In an era when people hold HD television in high esteem, and a premium is paid for a building with panoramic views, the way that we use our eyes is given greater precedence than ever before. You wouldn't put obscured glass in a window overlooking a magnificent panorama. So why does so much art deliberately limit what we can see? Brett Lohn asks this same question with his own paintings.
Brett feels strongly that nature has reached a level of achievement that is without parallel. Nothing is accidental, nothing random. Any attempt to 'interpret' what we see through a series of vague brush strokes is a dilution of it's perfection. To 'capture the essence' is not enough.
Brett describes his work as painting 'what the eye feels'. His work is not photographic, it breathes. He creates a level of detail that offers no more or less than is present in reality. His paintings are natural, relaxed and extremely contemporary. Imagine a large window looking out onto a beautiful vista. Imagine the goosebumps felt from seeing that drama and beauty unfold in front of you. This is what Brett seeks to recreate on canvas. His paintings demand that you take a moment to stop and breathe.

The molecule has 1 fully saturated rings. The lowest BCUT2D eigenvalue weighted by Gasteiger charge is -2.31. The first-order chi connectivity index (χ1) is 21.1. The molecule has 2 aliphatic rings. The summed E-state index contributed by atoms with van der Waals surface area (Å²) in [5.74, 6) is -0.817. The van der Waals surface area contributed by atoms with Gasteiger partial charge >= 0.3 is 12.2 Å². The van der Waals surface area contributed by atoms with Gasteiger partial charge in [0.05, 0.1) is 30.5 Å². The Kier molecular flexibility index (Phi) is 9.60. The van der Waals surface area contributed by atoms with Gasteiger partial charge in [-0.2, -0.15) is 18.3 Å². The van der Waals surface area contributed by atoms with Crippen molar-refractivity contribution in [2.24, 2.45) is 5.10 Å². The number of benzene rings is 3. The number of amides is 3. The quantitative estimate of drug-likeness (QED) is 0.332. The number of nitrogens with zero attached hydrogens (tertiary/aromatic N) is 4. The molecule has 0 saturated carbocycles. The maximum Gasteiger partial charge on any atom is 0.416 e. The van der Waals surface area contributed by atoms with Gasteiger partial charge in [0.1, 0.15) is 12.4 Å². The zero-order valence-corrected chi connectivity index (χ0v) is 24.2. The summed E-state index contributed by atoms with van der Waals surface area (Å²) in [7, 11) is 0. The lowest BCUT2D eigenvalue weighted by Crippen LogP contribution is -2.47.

Having graduated with an honours degree in Art History from the University of Sussex, Brett is familiar with contemporary interpretation and trends in modern art. In contrast with some current thinking, Brett also believes that if an artist has something to say, he should first learn to speak. Brett carefully constructs his paintings to offer more than just the visual. Whilst they have a great deal to offer aesthetically they are also open to deeper interpretation. More importantly, they are available for enjoyment by everybody, whatever your artistic persuasion.